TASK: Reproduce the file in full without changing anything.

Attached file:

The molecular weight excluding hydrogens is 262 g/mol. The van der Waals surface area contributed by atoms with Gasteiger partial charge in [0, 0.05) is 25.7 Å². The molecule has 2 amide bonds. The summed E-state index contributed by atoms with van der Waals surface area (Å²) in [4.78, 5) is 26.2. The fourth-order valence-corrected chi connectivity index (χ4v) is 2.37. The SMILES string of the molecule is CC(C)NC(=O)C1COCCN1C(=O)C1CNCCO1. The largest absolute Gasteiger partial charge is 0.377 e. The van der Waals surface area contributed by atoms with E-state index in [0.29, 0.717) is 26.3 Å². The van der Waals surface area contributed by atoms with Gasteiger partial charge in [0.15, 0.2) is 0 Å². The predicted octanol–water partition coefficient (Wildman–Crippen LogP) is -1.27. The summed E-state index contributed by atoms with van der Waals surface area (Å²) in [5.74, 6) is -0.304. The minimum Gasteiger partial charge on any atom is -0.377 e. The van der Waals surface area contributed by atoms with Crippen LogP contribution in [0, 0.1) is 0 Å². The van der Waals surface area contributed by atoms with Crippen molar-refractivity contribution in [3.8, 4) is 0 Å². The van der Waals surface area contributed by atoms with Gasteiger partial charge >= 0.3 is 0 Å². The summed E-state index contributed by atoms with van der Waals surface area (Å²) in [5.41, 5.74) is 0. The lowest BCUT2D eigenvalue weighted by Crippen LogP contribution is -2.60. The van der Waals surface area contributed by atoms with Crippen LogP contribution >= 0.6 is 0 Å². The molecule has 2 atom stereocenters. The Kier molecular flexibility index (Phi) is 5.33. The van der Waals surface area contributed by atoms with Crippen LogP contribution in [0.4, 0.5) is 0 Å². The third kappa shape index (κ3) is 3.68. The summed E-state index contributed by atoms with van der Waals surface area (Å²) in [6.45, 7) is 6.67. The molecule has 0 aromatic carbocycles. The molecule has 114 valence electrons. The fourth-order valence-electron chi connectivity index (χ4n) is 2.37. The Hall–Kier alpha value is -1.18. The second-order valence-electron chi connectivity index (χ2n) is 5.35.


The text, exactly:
The molecular weight excluding hydrogens is 262 g/mol. The van der Waals surface area contributed by atoms with Gasteiger partial charge in [0, 0.05) is 25.7 Å². The molecule has 2 amide bonds. The summed E-state index contributed by atoms with van der Waals surface area (Å²) in [4.78, 5) is 26.2. The fourth-order valence-corrected chi connectivity index (χ4v) is 2.37. The SMILES string of the molecule is CC(C)NC(=O)C1COCCN1C(=O)C1CNCCO1. The largest absolute Gasteiger partial charge is 0.377 e. The van der Waals surface area contributed by atoms with E-state index in [0.29, 0.717) is 26.3 Å². The van der Waals surface area contributed by atoms with Gasteiger partial charge in [0.15, 0.2) is 0 Å². The predicted octanol–water partition coefficient (Wildman–Crippen LogP) is -1.27. The summed E-state index contributed by atoms with van der Waals surface area (Å²) in [5.74, 6) is -0.304. The minimum Gasteiger partial charge on any atom is -0.377 e. The van der Waals surface area contributed by atoms with Crippen LogP contribution in [0, 0.1) is 0 Å². The van der Waals surface area contributed by atoms with Crippen molar-refractivity contribution in [3.8, 4) is 0 Å². The van der Waals surface area contributed by atoms with Gasteiger partial charge >= 0.3 is 0 Å². The summed E-state index contributed by atoms with van der Waals surface area (Å²) in [5.41, 5.74) is 0. The lowest BCUT2D eigenvalue weighted by Crippen LogP contribution is -2.60. The van der Waals surface area contributed by atoms with Crippen LogP contribution >= 0.6 is 0 Å². The molecule has 2 atom stereocenters. The Kier molecular flexibility index (Phi) is 5.33. The van der Waals surface area contributed by atoms with Crippen LogP contribution in [0.4, 0.5) is 0 Å². The third kappa shape index (κ3) is 3.68. The summed E-state index contributed by atoms with van der Waals surface area (Å²) in [6.45, 7) is 6.67. The molecule has 0 aromatic carbocycles. The molecule has 114 valence electrons. The fourth-order valence-electron chi connectivity index (χ4n) is 2.37. The Hall–Kier alpha value is -1.18. The second-order valence-electron chi connectivity index (χ2n) is 5.35.